Doctor fights India’s culture of gendercide in ultrasound case
India’s silent war on unborn girls in the womb is being highlighted by a courageous doctor who claims that her husband pressured her to abort her daughters after an illegal ultrasound revealed their gender.
Having seen her case thrown out for lack of evidence in September after a preliminary hearing, Dr. Mitu Khurana, now 39 and a hospital administrator in New Delhi, talked with LifeSiteNews Friday about her appeal to a higher court to consider her charge against her husband, Dr. Kemal Khurana.
She claims that he arranged for an illegal ultrasound to discover the gender of her unborn children a decade ago, an act prohibited by 1994 legislation. The prohibition is so widely flouted that, according to UNICEF 7,000 girls were aborted each day in India up to 2005.
“I am doing this so that my daughters grow up in a world where they do not have to face the violence that I faced,” Dr. Khurana told LifeSiteNews. “I have been blessed by God with supportive parents who I now live with. But many parents just tell their daughters to stay with their husbands’ families and make the best of it. So I do this for social change.”
Dr. Khurana alleges that when she got pregnant in 2005, her in-laws soon began to hint at abortion. “They began saying, ‘Two will be a burden,’ but I did not immediately understand quite what they meant. I didn’t know I was carrying girls or that they did,” she said in an earlier interview.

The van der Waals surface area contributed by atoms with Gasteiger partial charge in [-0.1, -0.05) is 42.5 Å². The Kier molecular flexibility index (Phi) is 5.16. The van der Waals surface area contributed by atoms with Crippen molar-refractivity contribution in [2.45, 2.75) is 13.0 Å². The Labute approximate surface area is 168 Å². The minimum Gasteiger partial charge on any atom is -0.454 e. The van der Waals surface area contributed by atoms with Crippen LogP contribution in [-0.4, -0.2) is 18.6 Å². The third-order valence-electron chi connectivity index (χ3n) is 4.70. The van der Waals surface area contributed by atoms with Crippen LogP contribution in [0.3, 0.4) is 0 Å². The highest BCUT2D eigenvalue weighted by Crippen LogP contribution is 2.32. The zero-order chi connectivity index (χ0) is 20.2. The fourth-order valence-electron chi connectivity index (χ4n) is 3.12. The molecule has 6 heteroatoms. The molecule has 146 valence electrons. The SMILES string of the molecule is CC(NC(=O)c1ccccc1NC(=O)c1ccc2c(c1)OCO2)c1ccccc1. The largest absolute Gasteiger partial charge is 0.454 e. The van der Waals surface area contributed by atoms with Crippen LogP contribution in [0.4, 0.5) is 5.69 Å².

Later, she said, her husband admitted that when she went to hospital with kidney pains, which he may have induced by poisoning her, he arranged for an ultrasound test that determined that her twins were both girls. Both he and the hospital deny the charge, claiming that the tests were routine under the circumstance – a claim a lower court has clearly accepted, as it dismissed Dr. Khurana’s accusations. “It was completely one-sided. The judges, the lawyers the police, they all think this [gender selection] is completely acceptable,” she told LifeSiteNews.
Her accusations go beyond the claim that the 1994 law banning sex-selection ultrasounds was breached, including 11 legal actions. Dr. Khurana claims that her husband (one of those cases is her pending divorce suit) not only pressured her to abort her daughters, but assaulted her (and them) by pushing her down a stairway, then locking her in a room for a day to prevent her getting medical help. Her complaints to police were met with indifference.